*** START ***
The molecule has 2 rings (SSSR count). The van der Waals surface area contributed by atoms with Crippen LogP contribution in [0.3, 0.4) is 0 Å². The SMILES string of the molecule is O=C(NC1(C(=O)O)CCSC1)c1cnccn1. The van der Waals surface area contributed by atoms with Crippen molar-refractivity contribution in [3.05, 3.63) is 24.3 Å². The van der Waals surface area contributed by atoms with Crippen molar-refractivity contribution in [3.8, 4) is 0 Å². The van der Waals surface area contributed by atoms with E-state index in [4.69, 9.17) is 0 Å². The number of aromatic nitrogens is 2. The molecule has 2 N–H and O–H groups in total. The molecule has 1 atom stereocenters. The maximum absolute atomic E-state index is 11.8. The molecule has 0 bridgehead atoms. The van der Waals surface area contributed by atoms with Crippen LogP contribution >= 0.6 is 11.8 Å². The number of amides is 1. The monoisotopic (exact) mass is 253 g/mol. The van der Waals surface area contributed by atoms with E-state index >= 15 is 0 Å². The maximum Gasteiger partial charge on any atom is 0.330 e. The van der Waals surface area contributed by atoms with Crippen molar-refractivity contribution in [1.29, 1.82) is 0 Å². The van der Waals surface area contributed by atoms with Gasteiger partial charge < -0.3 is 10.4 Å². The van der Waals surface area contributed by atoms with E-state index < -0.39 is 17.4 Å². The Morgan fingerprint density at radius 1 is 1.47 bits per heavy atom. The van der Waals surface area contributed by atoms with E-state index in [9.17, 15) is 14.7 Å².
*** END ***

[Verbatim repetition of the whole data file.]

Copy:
The molecule has 2 rings (SSSR count). The van der Waals surface area contributed by atoms with Crippen LogP contribution in [0.3, 0.4) is 0 Å². The SMILES string of the molecule is O=C(NC1(C(=O)O)CCSC1)c1cnccn1. The van der Waals surface area contributed by atoms with Crippen molar-refractivity contribution in [3.05, 3.63) is 24.3 Å². The van der Waals surface area contributed by atoms with Crippen molar-refractivity contribution in [3.8, 4) is 0 Å². The van der Waals surface area contributed by atoms with E-state index in [4.69, 9.17) is 0 Å². The number of aromatic nitrogens is 2. The molecule has 2 N–H and O–H groups in total. The molecule has 1 atom stereocenters. The maximum absolute atomic E-state index is 11.8. The molecule has 0 bridgehead atoms. The van der Waals surface area contributed by atoms with Crippen LogP contribution >= 0.6 is 11.8 Å². The number of amides is 1. The monoisotopic (exact) mass is 253 g/mol. The van der Waals surface area contributed by atoms with E-state index >= 15 is 0 Å². The maximum Gasteiger partial charge on any atom is 0.330 e. The van der Waals surface area contributed by atoms with Crippen molar-refractivity contribution in [1.29, 1.82) is 0 Å². The van der Waals surface area contributed by atoms with Gasteiger partial charge < -0.3 is 10.4 Å². The van der Waals surface area contributed by atoms with E-state index < -0.39 is 17.4 Å². The Morgan fingerprint density at radius 1 is 1.47 bits per heavy atom. The van der Waals surface area contributed by atoms with E-state index in [9.17, 15) is 14.7 Å².